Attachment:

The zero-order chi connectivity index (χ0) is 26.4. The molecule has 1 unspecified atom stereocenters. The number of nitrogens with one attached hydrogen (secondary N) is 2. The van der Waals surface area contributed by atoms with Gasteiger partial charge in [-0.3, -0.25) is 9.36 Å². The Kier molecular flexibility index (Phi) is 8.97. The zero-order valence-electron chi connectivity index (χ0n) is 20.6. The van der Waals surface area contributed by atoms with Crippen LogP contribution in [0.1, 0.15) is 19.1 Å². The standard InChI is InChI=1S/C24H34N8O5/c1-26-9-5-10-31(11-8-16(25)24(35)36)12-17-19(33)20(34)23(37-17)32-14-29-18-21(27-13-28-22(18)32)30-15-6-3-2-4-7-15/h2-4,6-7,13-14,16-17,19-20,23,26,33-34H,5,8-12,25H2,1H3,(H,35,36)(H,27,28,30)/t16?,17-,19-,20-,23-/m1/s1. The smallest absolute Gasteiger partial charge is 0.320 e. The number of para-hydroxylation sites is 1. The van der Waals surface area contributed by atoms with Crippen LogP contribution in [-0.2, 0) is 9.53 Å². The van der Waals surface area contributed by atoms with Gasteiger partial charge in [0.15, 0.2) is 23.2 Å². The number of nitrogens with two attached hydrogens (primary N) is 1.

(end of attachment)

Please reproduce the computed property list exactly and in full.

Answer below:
The zero-order chi connectivity index (χ0) is 26.4. The molecule has 1 unspecified atom stereocenters. The number of nitrogens with one attached hydrogen (secondary N) is 2. The van der Waals surface area contributed by atoms with Gasteiger partial charge in [-0.3, -0.25) is 9.36 Å². The Kier molecular flexibility index (Phi) is 8.97. The zero-order valence-electron chi connectivity index (χ0n) is 20.6. The van der Waals surface area contributed by atoms with Crippen LogP contribution in [0.1, 0.15) is 19.1 Å². The standard InChI is InChI=1S/C24H34N8O5/c1-26-9-5-10-31(11-8-16(25)24(35)36)12-17-19(33)20(34)23(37-17)32-14-29-18-21(27-13-28-22(18)32)30-15-6-3-2-4-7-15/h2-4,6-7,13-14,16-17,19-20,23,26,33-34H,5,8-12,25H2,1H3,(H,35,36)(H,27,28,30)/t16?,17-,19-,20-,23-/m1/s1. The smallest absolute Gasteiger partial charge is 0.320 e. The number of para-hydroxylation sites is 1. The van der Waals surface area contributed by atoms with Crippen LogP contribution in [-0.2, 0) is 9.53 Å². The van der Waals surface area contributed by atoms with Gasteiger partial charge in [0.15, 0.2) is 23.2 Å². The number of nitrogens with two attached hydrogens (primary N) is 1.